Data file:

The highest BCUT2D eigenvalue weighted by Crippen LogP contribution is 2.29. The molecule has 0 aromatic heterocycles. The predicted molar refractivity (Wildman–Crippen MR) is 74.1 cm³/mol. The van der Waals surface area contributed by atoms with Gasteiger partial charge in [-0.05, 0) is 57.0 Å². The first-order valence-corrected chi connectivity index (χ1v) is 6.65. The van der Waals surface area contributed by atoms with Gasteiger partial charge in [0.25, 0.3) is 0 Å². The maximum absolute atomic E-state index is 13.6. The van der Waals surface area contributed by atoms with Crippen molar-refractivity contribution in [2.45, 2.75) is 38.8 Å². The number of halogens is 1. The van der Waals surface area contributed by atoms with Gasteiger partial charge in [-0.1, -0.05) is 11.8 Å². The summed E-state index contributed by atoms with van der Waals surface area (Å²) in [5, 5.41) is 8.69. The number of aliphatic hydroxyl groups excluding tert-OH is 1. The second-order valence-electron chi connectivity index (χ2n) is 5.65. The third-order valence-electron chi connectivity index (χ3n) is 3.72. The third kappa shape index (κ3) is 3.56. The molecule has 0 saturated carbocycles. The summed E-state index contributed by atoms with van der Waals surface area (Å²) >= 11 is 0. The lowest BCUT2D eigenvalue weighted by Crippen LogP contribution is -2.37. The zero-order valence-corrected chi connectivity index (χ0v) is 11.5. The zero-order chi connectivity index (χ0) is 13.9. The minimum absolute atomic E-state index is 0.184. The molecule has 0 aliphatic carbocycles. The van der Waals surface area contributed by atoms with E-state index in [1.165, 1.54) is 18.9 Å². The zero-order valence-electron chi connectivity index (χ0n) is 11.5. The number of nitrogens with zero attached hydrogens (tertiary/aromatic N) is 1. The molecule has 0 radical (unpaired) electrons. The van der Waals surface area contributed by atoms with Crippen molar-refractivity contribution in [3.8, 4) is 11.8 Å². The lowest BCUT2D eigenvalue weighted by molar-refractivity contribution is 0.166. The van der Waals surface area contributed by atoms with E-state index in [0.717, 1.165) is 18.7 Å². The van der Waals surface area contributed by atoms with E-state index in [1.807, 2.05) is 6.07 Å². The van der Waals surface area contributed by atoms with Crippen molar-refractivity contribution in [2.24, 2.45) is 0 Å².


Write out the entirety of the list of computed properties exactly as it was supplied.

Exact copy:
The highest BCUT2D eigenvalue weighted by Crippen LogP contribution is 2.29. The molecule has 0 aromatic heterocycles. The predicted molar refractivity (Wildman–Crippen MR) is 74.1 cm³/mol. The van der Waals surface area contributed by atoms with Gasteiger partial charge in [-0.05, 0) is 57.0 Å². The first-order valence-corrected chi connectivity index (χ1v) is 6.65. The van der Waals surface area contributed by atoms with Gasteiger partial charge in [0.25, 0.3) is 0 Å². The maximum absolute atomic E-state index is 13.6. The van der Waals surface area contributed by atoms with Crippen molar-refractivity contribution in [2.45, 2.75) is 38.8 Å². The number of halogens is 1. The van der Waals surface area contributed by atoms with Gasteiger partial charge in [-0.1, -0.05) is 11.8 Å². The summed E-state index contributed by atoms with van der Waals surface area (Å²) in [5, 5.41) is 8.69. The number of aliphatic hydroxyl groups excluding tert-OH is 1. The second-order valence-electron chi connectivity index (χ2n) is 5.65. The third-order valence-electron chi connectivity index (χ3n) is 3.72. The third kappa shape index (κ3) is 3.56. The molecule has 0 saturated carbocycles. The summed E-state index contributed by atoms with van der Waals surface area (Å²) >= 11 is 0. The lowest BCUT2D eigenvalue weighted by Crippen LogP contribution is -2.37. The zero-order valence-corrected chi connectivity index (χ0v) is 11.5. The zero-order chi connectivity index (χ0) is 13.9. The minimum absolute atomic E-state index is 0.184. The molecule has 0 aliphatic carbocycles. The van der Waals surface area contributed by atoms with E-state index in [1.165, 1.54) is 18.9 Å². The zero-order valence-electron chi connectivity index (χ0n) is 11.5. The number of nitrogens with zero attached hydrogens (tertiary/aromatic N) is 1. The molecule has 0 radical (unpaired) electrons. The van der Waals surface area contributed by atoms with Crippen molar-refractivity contribution in [3.8, 4) is 11.8 Å². The lowest BCUT2D eigenvalue weighted by molar-refractivity contribution is 0.166. The van der Waals surface area contributed by atoms with E-state index in [0.717, 1.165) is 18.7 Å². The van der Waals surface area contributed by atoms with E-state index in [1.807, 2.05) is 6.07 Å². The van der Waals surface area contributed by atoms with Crippen molar-refractivity contribution in [2.24, 2.45) is 0 Å².